There are many things that businesses need to do to keep their employees safe. As we are learning with the current COVID-19 pandemic, businesses will play a key role in the overall safety and well-being of the country. Whether that means shutting down for the protection of others, or taking dramatic safety steps while in operation, employers need to be prepared. One of the best things an employer can do to be prepared for a pandemic is to create a written infectious disease preparedness response plan.
Some types of businesses are already required to have this type of plan in place. This would include many medical facilities and related industries. Most businesses, however, are not required by law to have one on hand. While it is not usually legally mandated, this type of plan should be a key aspect of any business’s disaster response and recovery planning efforts. Even now it is not too late for a business to begin working on this type of document. It will be an effective way to come up with how to respond to the current situation as well as preparing for whatever the future holds.
If you are working on developing a written infectious disease preparedness and response plan now, make sure that it will be able to be used for future issues as well. In addition to the current COVID-19 pandemic, medical professionals have long said that large scale infectious diseases represent one of the greatest threats. Even if your business is currently closed, developing this type of plan is an excellent way to spend your downtime.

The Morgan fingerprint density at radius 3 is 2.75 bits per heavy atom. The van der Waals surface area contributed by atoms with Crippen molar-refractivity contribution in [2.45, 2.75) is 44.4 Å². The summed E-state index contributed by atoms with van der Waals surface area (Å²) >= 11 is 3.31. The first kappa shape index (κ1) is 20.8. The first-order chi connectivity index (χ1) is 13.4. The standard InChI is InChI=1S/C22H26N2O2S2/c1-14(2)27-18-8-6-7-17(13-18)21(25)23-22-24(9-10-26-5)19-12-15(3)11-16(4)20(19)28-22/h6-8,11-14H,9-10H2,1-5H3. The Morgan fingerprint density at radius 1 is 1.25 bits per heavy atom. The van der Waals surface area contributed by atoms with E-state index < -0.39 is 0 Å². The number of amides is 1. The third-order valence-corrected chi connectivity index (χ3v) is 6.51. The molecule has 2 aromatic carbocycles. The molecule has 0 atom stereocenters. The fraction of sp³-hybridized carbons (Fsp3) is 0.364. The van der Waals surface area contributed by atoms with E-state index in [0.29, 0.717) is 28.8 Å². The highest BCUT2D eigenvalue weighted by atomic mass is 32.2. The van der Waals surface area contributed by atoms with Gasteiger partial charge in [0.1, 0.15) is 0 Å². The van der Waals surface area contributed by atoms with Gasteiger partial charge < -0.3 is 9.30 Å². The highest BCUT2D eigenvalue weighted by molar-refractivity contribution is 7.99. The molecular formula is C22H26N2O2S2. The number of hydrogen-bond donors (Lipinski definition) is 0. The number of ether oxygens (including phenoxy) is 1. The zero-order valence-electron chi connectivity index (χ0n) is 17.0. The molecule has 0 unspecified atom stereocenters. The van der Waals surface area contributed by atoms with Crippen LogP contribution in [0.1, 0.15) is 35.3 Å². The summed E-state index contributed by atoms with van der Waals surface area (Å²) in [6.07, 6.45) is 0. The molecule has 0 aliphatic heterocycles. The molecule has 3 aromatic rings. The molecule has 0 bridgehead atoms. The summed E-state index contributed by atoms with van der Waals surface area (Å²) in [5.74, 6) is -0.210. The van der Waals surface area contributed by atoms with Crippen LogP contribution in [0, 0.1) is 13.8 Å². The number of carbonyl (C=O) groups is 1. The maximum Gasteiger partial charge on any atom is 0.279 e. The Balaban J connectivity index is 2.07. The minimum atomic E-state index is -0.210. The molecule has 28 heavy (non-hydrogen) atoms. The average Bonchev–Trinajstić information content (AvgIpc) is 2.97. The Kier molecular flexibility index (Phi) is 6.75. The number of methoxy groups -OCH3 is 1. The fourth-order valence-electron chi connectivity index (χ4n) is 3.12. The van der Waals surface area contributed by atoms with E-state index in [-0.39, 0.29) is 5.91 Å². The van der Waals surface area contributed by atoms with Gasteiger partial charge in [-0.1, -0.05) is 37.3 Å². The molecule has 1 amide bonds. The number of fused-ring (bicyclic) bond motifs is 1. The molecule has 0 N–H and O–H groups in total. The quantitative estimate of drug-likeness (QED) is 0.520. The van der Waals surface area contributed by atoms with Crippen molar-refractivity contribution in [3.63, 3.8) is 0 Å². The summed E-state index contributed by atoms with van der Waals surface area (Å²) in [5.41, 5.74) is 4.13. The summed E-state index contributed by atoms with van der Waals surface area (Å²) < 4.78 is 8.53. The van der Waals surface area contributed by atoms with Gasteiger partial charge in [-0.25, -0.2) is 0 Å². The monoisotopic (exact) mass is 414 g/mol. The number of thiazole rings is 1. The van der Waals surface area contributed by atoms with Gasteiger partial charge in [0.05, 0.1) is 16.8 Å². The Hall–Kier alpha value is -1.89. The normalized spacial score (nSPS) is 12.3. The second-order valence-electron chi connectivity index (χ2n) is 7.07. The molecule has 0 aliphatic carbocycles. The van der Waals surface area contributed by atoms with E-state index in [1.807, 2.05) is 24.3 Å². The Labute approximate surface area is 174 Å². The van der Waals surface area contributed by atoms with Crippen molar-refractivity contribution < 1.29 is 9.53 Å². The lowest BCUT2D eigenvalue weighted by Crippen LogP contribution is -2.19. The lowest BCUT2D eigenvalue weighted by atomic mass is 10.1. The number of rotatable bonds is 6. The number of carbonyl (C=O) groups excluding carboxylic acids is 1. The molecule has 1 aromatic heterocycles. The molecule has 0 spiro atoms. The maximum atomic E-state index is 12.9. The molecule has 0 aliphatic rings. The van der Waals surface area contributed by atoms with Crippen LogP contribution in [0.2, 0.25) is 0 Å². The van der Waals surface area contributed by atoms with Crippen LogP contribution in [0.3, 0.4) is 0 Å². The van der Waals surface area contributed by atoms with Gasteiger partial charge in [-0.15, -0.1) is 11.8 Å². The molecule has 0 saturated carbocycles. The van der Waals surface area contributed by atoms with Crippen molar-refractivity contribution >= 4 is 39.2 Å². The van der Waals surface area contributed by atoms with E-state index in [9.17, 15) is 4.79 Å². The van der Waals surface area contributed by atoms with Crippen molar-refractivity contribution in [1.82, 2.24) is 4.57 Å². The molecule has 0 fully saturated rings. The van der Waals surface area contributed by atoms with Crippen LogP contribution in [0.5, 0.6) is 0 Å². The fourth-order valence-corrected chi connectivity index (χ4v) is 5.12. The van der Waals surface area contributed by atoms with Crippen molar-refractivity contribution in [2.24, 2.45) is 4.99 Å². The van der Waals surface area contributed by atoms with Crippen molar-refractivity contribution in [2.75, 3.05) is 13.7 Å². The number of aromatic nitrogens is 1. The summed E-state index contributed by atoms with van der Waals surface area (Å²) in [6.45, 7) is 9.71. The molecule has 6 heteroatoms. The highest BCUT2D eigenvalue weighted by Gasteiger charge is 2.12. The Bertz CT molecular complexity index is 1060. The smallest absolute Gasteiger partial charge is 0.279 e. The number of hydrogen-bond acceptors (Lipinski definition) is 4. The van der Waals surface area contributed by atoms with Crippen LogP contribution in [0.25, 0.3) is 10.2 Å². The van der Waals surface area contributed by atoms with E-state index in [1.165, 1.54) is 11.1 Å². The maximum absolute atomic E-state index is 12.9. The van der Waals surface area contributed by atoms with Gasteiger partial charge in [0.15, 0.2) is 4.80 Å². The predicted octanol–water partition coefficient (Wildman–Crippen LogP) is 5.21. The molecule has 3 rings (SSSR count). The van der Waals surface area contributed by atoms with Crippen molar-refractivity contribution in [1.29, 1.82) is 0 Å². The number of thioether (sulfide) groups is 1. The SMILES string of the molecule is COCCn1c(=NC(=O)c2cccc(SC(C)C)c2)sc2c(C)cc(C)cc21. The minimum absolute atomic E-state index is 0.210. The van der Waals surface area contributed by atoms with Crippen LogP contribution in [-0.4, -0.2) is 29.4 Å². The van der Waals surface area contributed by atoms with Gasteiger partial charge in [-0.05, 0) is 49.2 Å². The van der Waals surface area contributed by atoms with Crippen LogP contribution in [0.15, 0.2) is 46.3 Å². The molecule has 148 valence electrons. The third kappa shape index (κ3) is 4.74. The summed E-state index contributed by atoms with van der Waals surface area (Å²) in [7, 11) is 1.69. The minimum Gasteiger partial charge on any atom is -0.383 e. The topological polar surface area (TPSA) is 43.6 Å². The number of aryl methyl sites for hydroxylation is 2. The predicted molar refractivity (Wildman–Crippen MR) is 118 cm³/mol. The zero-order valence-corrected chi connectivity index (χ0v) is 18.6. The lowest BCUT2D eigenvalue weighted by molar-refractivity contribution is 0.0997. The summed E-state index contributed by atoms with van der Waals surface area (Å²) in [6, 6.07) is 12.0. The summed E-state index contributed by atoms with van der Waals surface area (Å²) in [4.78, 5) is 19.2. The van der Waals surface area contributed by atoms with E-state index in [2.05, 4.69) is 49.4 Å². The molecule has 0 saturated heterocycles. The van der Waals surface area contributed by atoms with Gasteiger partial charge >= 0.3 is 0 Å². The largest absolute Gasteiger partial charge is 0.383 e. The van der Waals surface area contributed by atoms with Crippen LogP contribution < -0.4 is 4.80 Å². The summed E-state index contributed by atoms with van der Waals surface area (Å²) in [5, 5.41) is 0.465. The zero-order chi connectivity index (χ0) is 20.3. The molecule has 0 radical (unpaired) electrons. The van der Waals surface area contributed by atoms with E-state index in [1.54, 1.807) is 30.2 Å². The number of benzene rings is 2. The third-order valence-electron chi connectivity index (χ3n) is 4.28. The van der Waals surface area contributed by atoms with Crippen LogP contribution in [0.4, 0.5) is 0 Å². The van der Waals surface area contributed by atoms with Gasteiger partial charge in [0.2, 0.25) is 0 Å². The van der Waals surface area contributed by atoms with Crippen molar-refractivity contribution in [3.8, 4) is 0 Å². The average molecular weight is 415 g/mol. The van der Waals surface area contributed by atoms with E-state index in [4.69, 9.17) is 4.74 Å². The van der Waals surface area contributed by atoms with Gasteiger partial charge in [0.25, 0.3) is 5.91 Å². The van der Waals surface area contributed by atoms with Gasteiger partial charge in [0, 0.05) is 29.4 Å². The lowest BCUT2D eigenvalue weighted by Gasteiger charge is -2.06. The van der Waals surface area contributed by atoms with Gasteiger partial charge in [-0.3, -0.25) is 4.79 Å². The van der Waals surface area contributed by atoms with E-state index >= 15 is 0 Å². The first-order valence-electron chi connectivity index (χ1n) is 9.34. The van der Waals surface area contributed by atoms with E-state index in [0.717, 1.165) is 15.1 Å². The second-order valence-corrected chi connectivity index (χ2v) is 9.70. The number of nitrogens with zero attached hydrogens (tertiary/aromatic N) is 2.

- Do employers have a duty to prevent worker exposure to COVID-19 infection?
- Do workplaces need an exposure control plan specific to COVID-19?
- What is a pandemic safety officer?
- What are the CDC recommendations for workplaces and COVID-19?
- What do workplaces need to know about the Opening Up America Again Plan?
- How can social distancing be practiced for small businesses?
- Why is social distancing still important?
- What is the main workplace safety guidance employers should follow for COVID-19?
- What industries are affected by Phase Three of the federal guidance for reopening?